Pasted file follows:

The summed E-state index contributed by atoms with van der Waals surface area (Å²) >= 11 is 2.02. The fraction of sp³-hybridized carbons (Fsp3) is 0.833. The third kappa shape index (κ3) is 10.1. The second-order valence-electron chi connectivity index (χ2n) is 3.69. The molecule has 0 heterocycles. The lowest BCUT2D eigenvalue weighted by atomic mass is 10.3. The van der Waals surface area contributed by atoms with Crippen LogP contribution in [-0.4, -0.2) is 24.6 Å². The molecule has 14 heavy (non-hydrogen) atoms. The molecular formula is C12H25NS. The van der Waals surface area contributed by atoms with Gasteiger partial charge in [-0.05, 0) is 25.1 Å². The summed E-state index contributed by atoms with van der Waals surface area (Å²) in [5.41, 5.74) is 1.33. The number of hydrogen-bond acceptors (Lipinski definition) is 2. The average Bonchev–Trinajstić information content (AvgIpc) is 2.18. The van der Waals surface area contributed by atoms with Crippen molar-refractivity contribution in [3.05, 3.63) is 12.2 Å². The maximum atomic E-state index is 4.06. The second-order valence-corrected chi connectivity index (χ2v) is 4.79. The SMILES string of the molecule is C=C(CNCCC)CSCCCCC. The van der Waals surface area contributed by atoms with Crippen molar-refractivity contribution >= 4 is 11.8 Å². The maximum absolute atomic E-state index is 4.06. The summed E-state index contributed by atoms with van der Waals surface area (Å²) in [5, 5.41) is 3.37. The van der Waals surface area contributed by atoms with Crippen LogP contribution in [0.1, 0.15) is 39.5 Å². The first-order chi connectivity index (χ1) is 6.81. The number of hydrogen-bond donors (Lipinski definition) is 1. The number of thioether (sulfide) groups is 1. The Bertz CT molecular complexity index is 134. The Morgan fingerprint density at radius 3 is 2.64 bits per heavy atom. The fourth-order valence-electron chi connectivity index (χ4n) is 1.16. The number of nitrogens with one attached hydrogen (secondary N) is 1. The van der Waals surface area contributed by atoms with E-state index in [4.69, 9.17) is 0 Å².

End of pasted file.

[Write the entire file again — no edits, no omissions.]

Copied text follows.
The summed E-state index contributed by atoms with van der Waals surface area (Å²) >= 11 is 2.02. The fraction of sp³-hybridized carbons (Fsp3) is 0.833. The third kappa shape index (κ3) is 10.1. The second-order valence-electron chi connectivity index (χ2n) is 3.69. The molecule has 0 heterocycles. The lowest BCUT2D eigenvalue weighted by atomic mass is 10.3. The van der Waals surface area contributed by atoms with Crippen LogP contribution in [-0.4, -0.2) is 24.6 Å². The molecule has 14 heavy (non-hydrogen) atoms. The molecular formula is C12H25NS. The van der Waals surface area contributed by atoms with Gasteiger partial charge in [-0.05, 0) is 25.1 Å². The summed E-state index contributed by atoms with van der Waals surface area (Å²) in [5.41, 5.74) is 1.33. The number of hydrogen-bond acceptors (Lipinski definition) is 2. The average Bonchev–Trinajstić information content (AvgIpc) is 2.18. The van der Waals surface area contributed by atoms with Crippen molar-refractivity contribution in [3.05, 3.63) is 12.2 Å². The maximum atomic E-state index is 4.06. The second-order valence-corrected chi connectivity index (χ2v) is 4.79. The SMILES string of the molecule is C=C(CNCCC)CSCCCCC. The van der Waals surface area contributed by atoms with Crippen molar-refractivity contribution >= 4 is 11.8 Å². The maximum absolute atomic E-state index is 4.06. The summed E-state index contributed by atoms with van der Waals surface area (Å²) in [5, 5.41) is 3.37. The van der Waals surface area contributed by atoms with Crippen LogP contribution in [0.1, 0.15) is 39.5 Å². The first-order chi connectivity index (χ1) is 6.81. The number of hydrogen-bond donors (Lipinski definition) is 1. The number of thioether (sulfide) groups is 1. The Bertz CT molecular complexity index is 134. The Morgan fingerprint density at radius 3 is 2.64 bits per heavy atom. The fourth-order valence-electron chi connectivity index (χ4n) is 1.16. The number of nitrogens with one attached hydrogen (secondary N) is 1. The van der Waals surface area contributed by atoms with E-state index in [4.69, 9.17) is 0 Å².